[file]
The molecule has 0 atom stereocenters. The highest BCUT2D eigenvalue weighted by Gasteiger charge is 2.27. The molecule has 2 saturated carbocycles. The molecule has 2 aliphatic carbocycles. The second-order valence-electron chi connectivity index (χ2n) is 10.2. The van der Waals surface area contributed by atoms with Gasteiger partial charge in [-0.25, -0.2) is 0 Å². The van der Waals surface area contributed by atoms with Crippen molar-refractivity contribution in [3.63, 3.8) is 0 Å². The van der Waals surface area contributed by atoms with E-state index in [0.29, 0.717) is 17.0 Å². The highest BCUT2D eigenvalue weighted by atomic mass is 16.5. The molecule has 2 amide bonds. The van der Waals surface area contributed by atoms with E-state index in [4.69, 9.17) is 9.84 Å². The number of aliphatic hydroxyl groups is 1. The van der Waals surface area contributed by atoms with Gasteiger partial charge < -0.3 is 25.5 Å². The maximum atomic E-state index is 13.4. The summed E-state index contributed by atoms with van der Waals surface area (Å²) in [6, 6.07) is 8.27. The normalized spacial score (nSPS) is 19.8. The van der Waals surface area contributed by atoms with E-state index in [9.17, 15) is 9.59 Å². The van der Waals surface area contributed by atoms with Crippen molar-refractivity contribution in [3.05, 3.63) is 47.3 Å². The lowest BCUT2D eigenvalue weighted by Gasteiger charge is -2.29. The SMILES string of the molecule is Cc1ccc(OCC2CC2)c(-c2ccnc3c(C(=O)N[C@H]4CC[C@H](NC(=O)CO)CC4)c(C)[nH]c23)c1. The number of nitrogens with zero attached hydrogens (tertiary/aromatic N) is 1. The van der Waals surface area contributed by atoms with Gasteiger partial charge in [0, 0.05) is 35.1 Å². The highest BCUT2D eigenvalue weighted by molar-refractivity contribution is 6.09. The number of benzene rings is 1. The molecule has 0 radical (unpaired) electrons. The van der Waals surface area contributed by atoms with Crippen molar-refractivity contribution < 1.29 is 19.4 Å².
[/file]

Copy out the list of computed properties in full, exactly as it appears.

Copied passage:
The molecule has 0 atom stereocenters. The highest BCUT2D eigenvalue weighted by Gasteiger charge is 2.27. The molecule has 2 saturated carbocycles. The molecule has 2 aliphatic carbocycles. The second-order valence-electron chi connectivity index (χ2n) is 10.2. The van der Waals surface area contributed by atoms with Gasteiger partial charge in [-0.25, -0.2) is 0 Å². The van der Waals surface area contributed by atoms with Crippen molar-refractivity contribution in [3.63, 3.8) is 0 Å². The van der Waals surface area contributed by atoms with E-state index in [0.29, 0.717) is 17.0 Å². The highest BCUT2D eigenvalue weighted by atomic mass is 16.5. The molecule has 2 amide bonds. The van der Waals surface area contributed by atoms with E-state index in [4.69, 9.17) is 9.84 Å². The number of aliphatic hydroxyl groups is 1. The van der Waals surface area contributed by atoms with Gasteiger partial charge < -0.3 is 25.5 Å². The maximum atomic E-state index is 13.4. The summed E-state index contributed by atoms with van der Waals surface area (Å²) in [6, 6.07) is 8.27. The normalized spacial score (nSPS) is 19.8. The van der Waals surface area contributed by atoms with E-state index in [9.17, 15) is 9.59 Å². The van der Waals surface area contributed by atoms with Crippen molar-refractivity contribution in [3.05, 3.63) is 47.3 Å². The lowest BCUT2D eigenvalue weighted by Gasteiger charge is -2.29. The SMILES string of the molecule is Cc1ccc(OCC2CC2)c(-c2ccnc3c(C(=O)N[C@H]4CC[C@H](NC(=O)CO)CC4)c(C)[nH]c23)c1. The number of nitrogens with zero attached hydrogens (tertiary/aromatic N) is 1. The van der Waals surface area contributed by atoms with Gasteiger partial charge in [0, 0.05) is 35.1 Å². The highest BCUT2D eigenvalue weighted by molar-refractivity contribution is 6.09. The number of benzene rings is 1. The molecule has 0 radical (unpaired) electrons. The van der Waals surface area contributed by atoms with Crippen molar-refractivity contribution < 1.29 is 19.4 Å².